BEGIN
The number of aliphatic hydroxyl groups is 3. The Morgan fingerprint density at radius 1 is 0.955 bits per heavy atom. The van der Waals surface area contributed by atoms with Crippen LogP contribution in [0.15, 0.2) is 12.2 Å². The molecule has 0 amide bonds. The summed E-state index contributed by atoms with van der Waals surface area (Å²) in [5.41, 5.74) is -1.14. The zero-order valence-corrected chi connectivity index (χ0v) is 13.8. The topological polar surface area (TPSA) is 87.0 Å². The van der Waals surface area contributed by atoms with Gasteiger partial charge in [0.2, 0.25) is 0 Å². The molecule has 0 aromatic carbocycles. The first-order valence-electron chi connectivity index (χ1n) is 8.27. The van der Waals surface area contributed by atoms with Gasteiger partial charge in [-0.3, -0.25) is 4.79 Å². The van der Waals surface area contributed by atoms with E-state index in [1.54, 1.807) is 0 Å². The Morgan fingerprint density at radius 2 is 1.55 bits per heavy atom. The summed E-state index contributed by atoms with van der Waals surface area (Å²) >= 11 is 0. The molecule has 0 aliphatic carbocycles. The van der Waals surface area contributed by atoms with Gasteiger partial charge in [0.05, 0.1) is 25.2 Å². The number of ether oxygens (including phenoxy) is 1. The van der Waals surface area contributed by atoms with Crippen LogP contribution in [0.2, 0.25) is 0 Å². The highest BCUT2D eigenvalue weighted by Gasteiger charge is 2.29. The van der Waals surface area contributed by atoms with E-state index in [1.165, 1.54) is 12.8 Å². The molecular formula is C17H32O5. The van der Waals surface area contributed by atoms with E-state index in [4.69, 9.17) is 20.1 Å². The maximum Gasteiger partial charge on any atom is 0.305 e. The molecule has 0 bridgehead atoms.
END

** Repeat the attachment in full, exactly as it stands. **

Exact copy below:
The number of aliphatic hydroxyl groups is 3. The Morgan fingerprint density at radius 1 is 0.955 bits per heavy atom. The van der Waals surface area contributed by atoms with Crippen LogP contribution in [0.15, 0.2) is 12.2 Å². The molecule has 0 amide bonds. The summed E-state index contributed by atoms with van der Waals surface area (Å²) in [5.41, 5.74) is -1.14. The zero-order valence-corrected chi connectivity index (χ0v) is 13.8. The topological polar surface area (TPSA) is 87.0 Å². The van der Waals surface area contributed by atoms with Gasteiger partial charge in [0.2, 0.25) is 0 Å². The molecule has 0 aromatic carbocycles. The first-order valence-electron chi connectivity index (χ1n) is 8.27. The van der Waals surface area contributed by atoms with Gasteiger partial charge in [-0.3, -0.25) is 4.79 Å². The van der Waals surface area contributed by atoms with E-state index in [1.54, 1.807) is 0 Å². The Morgan fingerprint density at radius 2 is 1.55 bits per heavy atom. The summed E-state index contributed by atoms with van der Waals surface area (Å²) >= 11 is 0. The molecule has 0 aliphatic carbocycles. The van der Waals surface area contributed by atoms with Gasteiger partial charge in [0.05, 0.1) is 25.2 Å². The number of ether oxygens (including phenoxy) is 1. The van der Waals surface area contributed by atoms with Crippen LogP contribution in [0.2, 0.25) is 0 Å². The highest BCUT2D eigenvalue weighted by Gasteiger charge is 2.29. The van der Waals surface area contributed by atoms with E-state index in [1.165, 1.54) is 12.8 Å². The molecular formula is C17H32O5. The van der Waals surface area contributed by atoms with E-state index in [4.69, 9.17) is 20.1 Å². The maximum Gasteiger partial charge on any atom is 0.305 e. The molecule has 0 bridgehead atoms.